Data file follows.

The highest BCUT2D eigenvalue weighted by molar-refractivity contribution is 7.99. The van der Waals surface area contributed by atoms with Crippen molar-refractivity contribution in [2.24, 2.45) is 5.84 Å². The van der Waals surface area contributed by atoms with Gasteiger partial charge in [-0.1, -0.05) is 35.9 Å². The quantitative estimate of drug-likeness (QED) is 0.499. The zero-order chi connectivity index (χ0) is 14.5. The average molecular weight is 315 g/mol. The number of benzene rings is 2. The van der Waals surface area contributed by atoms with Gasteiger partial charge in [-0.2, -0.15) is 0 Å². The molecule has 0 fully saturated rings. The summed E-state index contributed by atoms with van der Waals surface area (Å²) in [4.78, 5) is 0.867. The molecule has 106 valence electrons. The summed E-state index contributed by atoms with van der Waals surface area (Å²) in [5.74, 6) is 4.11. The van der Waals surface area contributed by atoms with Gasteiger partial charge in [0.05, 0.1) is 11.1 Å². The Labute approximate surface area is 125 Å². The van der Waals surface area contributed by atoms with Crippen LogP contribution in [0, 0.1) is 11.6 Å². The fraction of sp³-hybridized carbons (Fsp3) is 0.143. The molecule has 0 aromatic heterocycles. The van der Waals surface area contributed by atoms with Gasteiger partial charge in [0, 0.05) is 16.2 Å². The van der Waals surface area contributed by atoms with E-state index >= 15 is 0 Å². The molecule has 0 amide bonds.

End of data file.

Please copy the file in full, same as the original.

The highest BCUT2D eigenvalue weighted by molar-refractivity contribution is 7.99. The van der Waals surface area contributed by atoms with Crippen molar-refractivity contribution in [2.24, 2.45) is 5.84 Å². The van der Waals surface area contributed by atoms with Gasteiger partial charge in [-0.1, -0.05) is 35.9 Å². The quantitative estimate of drug-likeness (QED) is 0.499. The zero-order chi connectivity index (χ0) is 14.5. The average molecular weight is 315 g/mol. The number of benzene rings is 2. The van der Waals surface area contributed by atoms with Gasteiger partial charge in [-0.2, -0.15) is 0 Å². The molecule has 0 fully saturated rings. The summed E-state index contributed by atoms with van der Waals surface area (Å²) in [4.78, 5) is 0.867. The molecule has 106 valence electrons. The summed E-state index contributed by atoms with van der Waals surface area (Å²) in [5.74, 6) is 4.11. The van der Waals surface area contributed by atoms with Gasteiger partial charge in [0.05, 0.1) is 11.1 Å². The Labute approximate surface area is 125 Å². The van der Waals surface area contributed by atoms with Crippen LogP contribution in [0, 0.1) is 11.6 Å². The fraction of sp³-hybridized carbons (Fsp3) is 0.143. The molecule has 0 aromatic heterocycles. The van der Waals surface area contributed by atoms with Gasteiger partial charge in [0, 0.05) is 16.2 Å². The van der Waals surface area contributed by atoms with E-state index >= 15 is 0 Å². The molecule has 0 amide bonds.